Originally the hardware consisted of the PIC, Optrex display, an M99512 serial EEPROM, and 2 FRAM boards from Adafruit. The memory is being changed to a 25AA1024 for the EEPROM, and to a 23LCV1024 for the serial RAM. There is no change in software for this hardware change. The EEPROM is basically a character generator. The current software can upload an ASCII character set. It’s assumed that it will also hold basic, permanent images for display. The new SRAM is larger than the FRAM and will hold all pages of display data. One page can be updated/referenced while the other is displayed. Anyway, here is the new, updated schematic:
Here is a really quick overview of the operation of the DMF-50427NYJ-SLY LCD graphics display. The entire display has a memory of 64×128 pixels. You write 8-bit bytes of display data at a time:
- One row on the display is 64 8-bit bytes: 8 * 64 = 512 pixels
- There are 8 rows per screen: 512 * 8 = 4096 pixels
- There are 2 screens: 4096 * 2 = 8192 pixels
- So: 64 * 128 = 8192 pixels
All bytes are displayed in a vertical column, with the LSD at the top of the column and the MSD at the bottom of the column. There are 64 bytes per row. When each byte is written, an internal address is automatically incremented. The internal address will count from 0 to 63 as each byte is written, and will roll-over to 0 after 63. This means that if you do not specify a new X/Y position, you can only write to the row that you are currently on.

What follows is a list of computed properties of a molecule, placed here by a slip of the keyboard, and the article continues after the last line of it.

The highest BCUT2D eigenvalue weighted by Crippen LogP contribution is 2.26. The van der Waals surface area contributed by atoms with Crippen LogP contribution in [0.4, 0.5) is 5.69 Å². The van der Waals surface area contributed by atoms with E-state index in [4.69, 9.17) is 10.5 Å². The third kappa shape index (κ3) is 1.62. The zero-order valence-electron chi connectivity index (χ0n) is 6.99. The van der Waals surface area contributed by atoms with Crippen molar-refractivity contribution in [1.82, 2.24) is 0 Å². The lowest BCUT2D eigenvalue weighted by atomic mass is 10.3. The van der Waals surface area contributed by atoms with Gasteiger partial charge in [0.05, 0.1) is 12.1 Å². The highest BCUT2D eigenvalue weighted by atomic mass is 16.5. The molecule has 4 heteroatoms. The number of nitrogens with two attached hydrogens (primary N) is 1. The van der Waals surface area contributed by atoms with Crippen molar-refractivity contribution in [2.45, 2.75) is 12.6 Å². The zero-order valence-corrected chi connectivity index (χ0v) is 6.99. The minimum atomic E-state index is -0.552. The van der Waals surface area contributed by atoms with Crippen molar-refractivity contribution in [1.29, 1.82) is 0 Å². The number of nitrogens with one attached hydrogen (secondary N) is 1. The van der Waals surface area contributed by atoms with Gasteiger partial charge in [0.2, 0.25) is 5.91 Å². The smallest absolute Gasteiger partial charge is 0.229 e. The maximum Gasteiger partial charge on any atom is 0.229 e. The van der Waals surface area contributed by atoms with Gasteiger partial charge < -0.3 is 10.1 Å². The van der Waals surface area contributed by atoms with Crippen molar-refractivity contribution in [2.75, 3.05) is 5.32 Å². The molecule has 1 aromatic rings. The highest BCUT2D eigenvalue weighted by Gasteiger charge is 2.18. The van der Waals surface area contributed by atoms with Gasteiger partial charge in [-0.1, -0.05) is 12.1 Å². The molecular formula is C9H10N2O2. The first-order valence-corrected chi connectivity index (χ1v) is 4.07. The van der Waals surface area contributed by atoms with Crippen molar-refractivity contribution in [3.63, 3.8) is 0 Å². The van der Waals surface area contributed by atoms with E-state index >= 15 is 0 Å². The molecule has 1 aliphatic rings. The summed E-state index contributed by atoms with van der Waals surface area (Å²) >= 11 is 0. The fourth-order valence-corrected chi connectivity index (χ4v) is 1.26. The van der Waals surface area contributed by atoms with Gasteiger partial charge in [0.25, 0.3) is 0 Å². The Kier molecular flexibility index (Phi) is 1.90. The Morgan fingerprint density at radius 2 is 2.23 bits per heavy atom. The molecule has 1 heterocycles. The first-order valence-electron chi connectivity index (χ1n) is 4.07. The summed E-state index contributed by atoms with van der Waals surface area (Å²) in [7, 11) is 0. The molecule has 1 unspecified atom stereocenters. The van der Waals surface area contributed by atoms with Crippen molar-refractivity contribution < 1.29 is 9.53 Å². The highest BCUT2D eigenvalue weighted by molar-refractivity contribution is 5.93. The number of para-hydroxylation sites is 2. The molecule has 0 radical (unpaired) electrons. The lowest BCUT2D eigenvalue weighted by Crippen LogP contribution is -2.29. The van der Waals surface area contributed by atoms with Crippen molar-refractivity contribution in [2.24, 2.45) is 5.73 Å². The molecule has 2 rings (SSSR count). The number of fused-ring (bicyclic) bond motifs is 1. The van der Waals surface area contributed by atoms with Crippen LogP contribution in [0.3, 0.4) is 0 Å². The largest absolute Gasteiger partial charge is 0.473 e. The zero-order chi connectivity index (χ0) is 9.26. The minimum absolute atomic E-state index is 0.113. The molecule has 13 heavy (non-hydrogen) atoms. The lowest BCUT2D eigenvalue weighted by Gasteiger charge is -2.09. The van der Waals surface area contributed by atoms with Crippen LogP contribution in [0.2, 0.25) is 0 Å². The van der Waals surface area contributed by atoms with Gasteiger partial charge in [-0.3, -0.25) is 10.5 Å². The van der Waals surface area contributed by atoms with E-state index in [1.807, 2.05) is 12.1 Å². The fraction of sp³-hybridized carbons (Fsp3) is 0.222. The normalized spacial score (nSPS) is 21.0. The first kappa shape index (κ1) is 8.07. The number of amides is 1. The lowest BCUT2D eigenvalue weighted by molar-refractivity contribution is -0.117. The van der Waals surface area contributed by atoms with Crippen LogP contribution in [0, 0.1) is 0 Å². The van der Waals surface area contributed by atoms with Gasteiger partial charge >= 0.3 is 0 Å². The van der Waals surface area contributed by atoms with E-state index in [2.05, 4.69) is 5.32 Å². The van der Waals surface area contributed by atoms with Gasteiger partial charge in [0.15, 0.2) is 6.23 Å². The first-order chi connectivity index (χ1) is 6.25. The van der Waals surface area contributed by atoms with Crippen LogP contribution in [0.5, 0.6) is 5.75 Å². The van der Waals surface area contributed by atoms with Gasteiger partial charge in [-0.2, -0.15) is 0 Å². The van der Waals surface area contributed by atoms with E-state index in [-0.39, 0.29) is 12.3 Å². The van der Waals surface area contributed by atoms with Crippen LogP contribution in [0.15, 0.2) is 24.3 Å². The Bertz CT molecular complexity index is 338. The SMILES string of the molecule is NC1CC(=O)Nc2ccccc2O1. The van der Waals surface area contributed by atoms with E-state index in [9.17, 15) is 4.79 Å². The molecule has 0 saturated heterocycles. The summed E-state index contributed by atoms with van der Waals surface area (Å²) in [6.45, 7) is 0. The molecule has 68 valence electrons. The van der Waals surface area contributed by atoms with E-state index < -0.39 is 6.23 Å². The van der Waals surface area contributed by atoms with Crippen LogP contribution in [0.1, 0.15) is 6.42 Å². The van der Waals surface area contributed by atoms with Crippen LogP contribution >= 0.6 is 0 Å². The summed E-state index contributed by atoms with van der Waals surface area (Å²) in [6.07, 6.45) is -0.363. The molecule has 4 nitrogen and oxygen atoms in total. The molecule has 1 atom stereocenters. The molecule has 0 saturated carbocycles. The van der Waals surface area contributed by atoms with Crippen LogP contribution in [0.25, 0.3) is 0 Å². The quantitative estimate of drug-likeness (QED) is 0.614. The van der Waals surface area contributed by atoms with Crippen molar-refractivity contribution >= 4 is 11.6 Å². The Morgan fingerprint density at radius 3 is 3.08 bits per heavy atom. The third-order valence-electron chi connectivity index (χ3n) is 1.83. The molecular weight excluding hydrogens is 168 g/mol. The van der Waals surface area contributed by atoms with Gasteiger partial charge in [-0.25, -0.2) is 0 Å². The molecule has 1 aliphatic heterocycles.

You can change row (or position on a row) by changing the X/Y address. This is accomplished by writing two instruction bytes to the display. See the documentation for the
PosXY( ) function.
Finally, the two “screens” are selected with the CS1 and CS2 pins. The screens are arranged as 2 64×64 bit blocks, adjacent to each other horizontally. It should be noted that you can enable one or the other individually, or both simultaneously. An example of using both CS lines active together would be when clearing the display of all pixels. Just by writing 512 bytes, you can clear all 1024 bytes of display memory.
he video is being held up until the required new parts arrive. New parts are required for the following reasons:
The video is being held up until there are some actual graphic functions to demonstrate.
I had planned to have this project page out by the middle of June, 2015. Everything that could go wrong, did go wrong. I could go into a rant about it, but I’ll just list the highlights. It all started with a very nice vector board. I thought that this would be a semi-permanent set-up so I decided not to do it on a jumper-wires type of breadboard. This board had Vcc/Gnd rails on each side. There was a grid of fine etches running between all of the holes to provide sort of a power plane on each side.. This would have been great for a wire-wrapped board. But I soldered adapters and sockets to it and wired point to point with 30ga for signals and 14ga for power. To make a long story short, there was a power/ground short of 5 ohms “wired-in”. Since my power supply had no problem with the extra current, this situation went undiscovered for over a week.